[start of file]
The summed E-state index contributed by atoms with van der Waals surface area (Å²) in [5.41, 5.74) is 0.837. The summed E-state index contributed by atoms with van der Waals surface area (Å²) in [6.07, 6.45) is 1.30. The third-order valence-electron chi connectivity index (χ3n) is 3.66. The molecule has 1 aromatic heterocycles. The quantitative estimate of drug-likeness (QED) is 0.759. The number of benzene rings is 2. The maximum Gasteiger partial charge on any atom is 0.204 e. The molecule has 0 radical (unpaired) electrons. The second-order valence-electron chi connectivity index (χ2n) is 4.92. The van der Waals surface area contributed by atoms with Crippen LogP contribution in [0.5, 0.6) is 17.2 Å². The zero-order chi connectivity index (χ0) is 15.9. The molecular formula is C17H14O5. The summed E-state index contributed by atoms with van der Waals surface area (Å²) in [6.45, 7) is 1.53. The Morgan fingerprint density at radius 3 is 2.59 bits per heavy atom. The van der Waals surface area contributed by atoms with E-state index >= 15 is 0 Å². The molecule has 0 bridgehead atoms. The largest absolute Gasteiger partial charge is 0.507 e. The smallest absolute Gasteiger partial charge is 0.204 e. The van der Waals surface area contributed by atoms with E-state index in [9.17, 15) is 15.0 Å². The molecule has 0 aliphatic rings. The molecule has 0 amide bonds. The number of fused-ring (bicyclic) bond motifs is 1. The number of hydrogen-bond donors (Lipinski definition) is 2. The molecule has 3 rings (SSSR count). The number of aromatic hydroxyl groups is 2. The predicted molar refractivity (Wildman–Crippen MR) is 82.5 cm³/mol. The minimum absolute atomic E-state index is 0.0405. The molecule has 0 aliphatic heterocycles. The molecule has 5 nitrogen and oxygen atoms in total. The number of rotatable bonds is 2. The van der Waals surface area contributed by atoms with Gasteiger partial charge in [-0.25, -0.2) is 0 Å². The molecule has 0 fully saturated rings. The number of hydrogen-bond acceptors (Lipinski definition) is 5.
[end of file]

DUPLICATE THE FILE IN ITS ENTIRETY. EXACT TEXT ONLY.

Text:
The summed E-state index contributed by atoms with van der Waals surface area (Å²) in [5.41, 5.74) is 0.837. The summed E-state index contributed by atoms with van der Waals surface area (Å²) in [6.07, 6.45) is 1.30. The third-order valence-electron chi connectivity index (χ3n) is 3.66. The molecule has 1 aromatic heterocycles. The quantitative estimate of drug-likeness (QED) is 0.759. The number of benzene rings is 2. The maximum Gasteiger partial charge on any atom is 0.204 e. The molecule has 0 radical (unpaired) electrons. The second-order valence-electron chi connectivity index (χ2n) is 4.92. The van der Waals surface area contributed by atoms with Crippen LogP contribution in [0.5, 0.6) is 17.2 Å². The zero-order chi connectivity index (χ0) is 15.9. The molecular formula is C17H14O5. The summed E-state index contributed by atoms with van der Waals surface area (Å²) in [6.45, 7) is 1.53. The Morgan fingerprint density at radius 3 is 2.59 bits per heavy atom. The van der Waals surface area contributed by atoms with E-state index >= 15 is 0 Å². The molecule has 0 bridgehead atoms. The largest absolute Gasteiger partial charge is 0.507 e. The smallest absolute Gasteiger partial charge is 0.204 e. The van der Waals surface area contributed by atoms with E-state index in [9.17, 15) is 15.0 Å². The molecule has 0 aliphatic rings. The molecule has 0 amide bonds. The number of fused-ring (bicyclic) bond motifs is 1. The number of hydrogen-bond donors (Lipinski definition) is 2. The molecule has 3 rings (SSSR count). The number of aromatic hydroxyl groups is 2. The predicted molar refractivity (Wildman–Crippen MR) is 82.5 cm³/mol. The minimum absolute atomic E-state index is 0.0405. The molecule has 0 aliphatic heterocycles. The molecule has 5 nitrogen and oxygen atoms in total. The number of rotatable bonds is 2. The van der Waals surface area contributed by atoms with Gasteiger partial charge in [-0.25, -0.2) is 0 Å². The molecule has 0 fully saturated rings. The number of hydrogen-bond acceptors (Lipinski definition) is 5.